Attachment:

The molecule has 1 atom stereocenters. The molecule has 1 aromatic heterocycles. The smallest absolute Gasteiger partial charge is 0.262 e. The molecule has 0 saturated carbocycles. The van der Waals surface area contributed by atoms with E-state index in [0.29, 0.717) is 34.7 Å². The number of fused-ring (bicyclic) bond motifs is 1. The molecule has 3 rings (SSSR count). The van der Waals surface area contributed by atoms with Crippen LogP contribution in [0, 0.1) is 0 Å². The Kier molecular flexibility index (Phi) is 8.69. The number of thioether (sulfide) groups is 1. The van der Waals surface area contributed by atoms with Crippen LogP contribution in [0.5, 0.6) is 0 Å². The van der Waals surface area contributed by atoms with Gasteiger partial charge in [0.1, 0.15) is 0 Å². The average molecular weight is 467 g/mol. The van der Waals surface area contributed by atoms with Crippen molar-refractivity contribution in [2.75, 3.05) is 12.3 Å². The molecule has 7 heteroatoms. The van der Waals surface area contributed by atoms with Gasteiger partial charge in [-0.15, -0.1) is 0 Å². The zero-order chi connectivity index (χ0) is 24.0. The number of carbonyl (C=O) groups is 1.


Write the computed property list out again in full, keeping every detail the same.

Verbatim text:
The molecule has 1 atom stereocenters. The molecule has 1 aromatic heterocycles. The smallest absolute Gasteiger partial charge is 0.262 e. The molecule has 0 saturated carbocycles. The van der Waals surface area contributed by atoms with E-state index in [0.29, 0.717) is 34.7 Å². The number of fused-ring (bicyclic) bond motifs is 1. The molecule has 3 rings (SSSR count). The van der Waals surface area contributed by atoms with Crippen LogP contribution in [0, 0.1) is 0 Å². The Kier molecular flexibility index (Phi) is 8.69. The number of thioether (sulfide) groups is 1. The van der Waals surface area contributed by atoms with Crippen LogP contribution in [0.5, 0.6) is 0 Å². The van der Waals surface area contributed by atoms with Gasteiger partial charge in [0.1, 0.15) is 0 Å². The average molecular weight is 467 g/mol. The van der Waals surface area contributed by atoms with Crippen molar-refractivity contribution in [2.75, 3.05) is 12.3 Å². The molecule has 7 heteroatoms. The van der Waals surface area contributed by atoms with Gasteiger partial charge in [-0.15, -0.1) is 0 Å². The zero-order chi connectivity index (χ0) is 24.0. The number of carbonyl (C=O) groups is 1.